It was almost predictable. After a string of excellent results, Luhmühlen CCI*** was less of a success for the leading Finnish eventer Piia Pantsu, 33. Bidding for a fourth victory in this competition, this year she was foiled by health problems.

“It seems that before every championship the horse gets injured or something goes wrong with me,” says Piia, who had a nasty stomach upset the night before the cross-country.

On the Friday, Piia performed a superb dressage test with her 10-year old Swedish Warmblood Ypäjä Karuso (John Splendid XX-Krocket) to take the lead. But that evening she started to feel ill.

But, true sport that she is, Piia still decided to go cross-country the next day, although she admits: “I hardly remember what was going on round the course.”

There was nothing wrong with Ypäjä Karuso, who jumped as well as ever.

“We ran out at fence number eight, so I knew the game was lost,” she says. “I finished the course, but had dropped down to 23rd place.”

On the Monday after Luhmühlen, Piia was back in her yard in southern Sweden, where she has been living for 12 years. Here Piia has a 20-box yard, a large lorry, horsewalker and “the tiniest house in the world” — the first she has ever owned.

She is known as a true “working-class hero”. Her family couldn’t offer her expensive horses or financial support, and she doesn’t have a major sponsor.

“If I want to run my horses at the weekend, I have to earn the money the week before,” she says.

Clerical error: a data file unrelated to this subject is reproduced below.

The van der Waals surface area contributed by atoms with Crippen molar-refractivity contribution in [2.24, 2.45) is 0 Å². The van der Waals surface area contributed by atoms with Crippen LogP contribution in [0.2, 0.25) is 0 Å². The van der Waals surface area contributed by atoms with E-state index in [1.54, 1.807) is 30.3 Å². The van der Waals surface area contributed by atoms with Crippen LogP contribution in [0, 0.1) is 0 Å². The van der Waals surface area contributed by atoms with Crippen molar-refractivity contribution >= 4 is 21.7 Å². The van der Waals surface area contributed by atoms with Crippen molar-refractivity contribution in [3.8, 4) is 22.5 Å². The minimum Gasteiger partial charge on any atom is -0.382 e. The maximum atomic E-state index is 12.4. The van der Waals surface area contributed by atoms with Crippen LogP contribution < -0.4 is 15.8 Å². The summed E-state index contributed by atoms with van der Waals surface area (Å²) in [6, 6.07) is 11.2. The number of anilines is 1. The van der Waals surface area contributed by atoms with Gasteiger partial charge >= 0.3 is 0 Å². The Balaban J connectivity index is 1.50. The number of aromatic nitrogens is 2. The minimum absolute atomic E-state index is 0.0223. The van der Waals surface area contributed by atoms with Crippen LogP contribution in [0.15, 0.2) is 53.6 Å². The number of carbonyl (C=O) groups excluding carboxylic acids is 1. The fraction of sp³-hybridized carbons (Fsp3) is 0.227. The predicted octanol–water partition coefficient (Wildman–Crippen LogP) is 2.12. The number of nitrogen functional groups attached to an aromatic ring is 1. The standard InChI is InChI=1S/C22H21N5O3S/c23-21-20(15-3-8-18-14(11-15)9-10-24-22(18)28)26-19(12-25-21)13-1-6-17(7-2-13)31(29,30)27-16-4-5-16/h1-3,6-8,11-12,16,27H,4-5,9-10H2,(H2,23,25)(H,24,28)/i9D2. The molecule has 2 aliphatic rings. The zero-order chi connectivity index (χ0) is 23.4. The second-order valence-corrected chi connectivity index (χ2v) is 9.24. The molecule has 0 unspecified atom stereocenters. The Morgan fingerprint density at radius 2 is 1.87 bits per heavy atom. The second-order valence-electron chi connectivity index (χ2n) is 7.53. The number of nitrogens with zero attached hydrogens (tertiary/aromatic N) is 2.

Her lucky break came when she found a trainer, Erja Saartia, who gave her the chance to succeed and has been instrumental in her career.

“The most important thing she taught me was that there is a lot more to this discipline than just Finland. Even if you’re the best in Finland, you ain’t nothing yet,” explains Piia.

After she had studied to be a riding intructor, Piia trained with Jan Jönsson, the Swedish team trainer. It didn’t take long before something other than quality training kept Piia in Sweden — she and Jönsson’s son, Fredrik, became an item.

With the Jönssons’ help, Piia quickly rose to the top of the rankings. Since coming fifth at WEG 1994 with her Polish mare Cyna, she has finished in the top 10 at every championship she has completed.

Her greatest achievement was the bronze medal at WEG 2002. She was also second at Badminton last year, just 0.4pen behind Pippa Funnell.

The only championship that hasn’t been lucky for Piia has been the Olympics — mainly due to horse injuries. But now the cards look better than ever. Barring Luhmühlen, Ypäjä has been invincible this season, including winning Fontainebleau three-star.

“You never know with horses, but I strongly hope that it’s my turn in Athens,” she says.

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  • The profile was first published in Horse & Hound (8 July)

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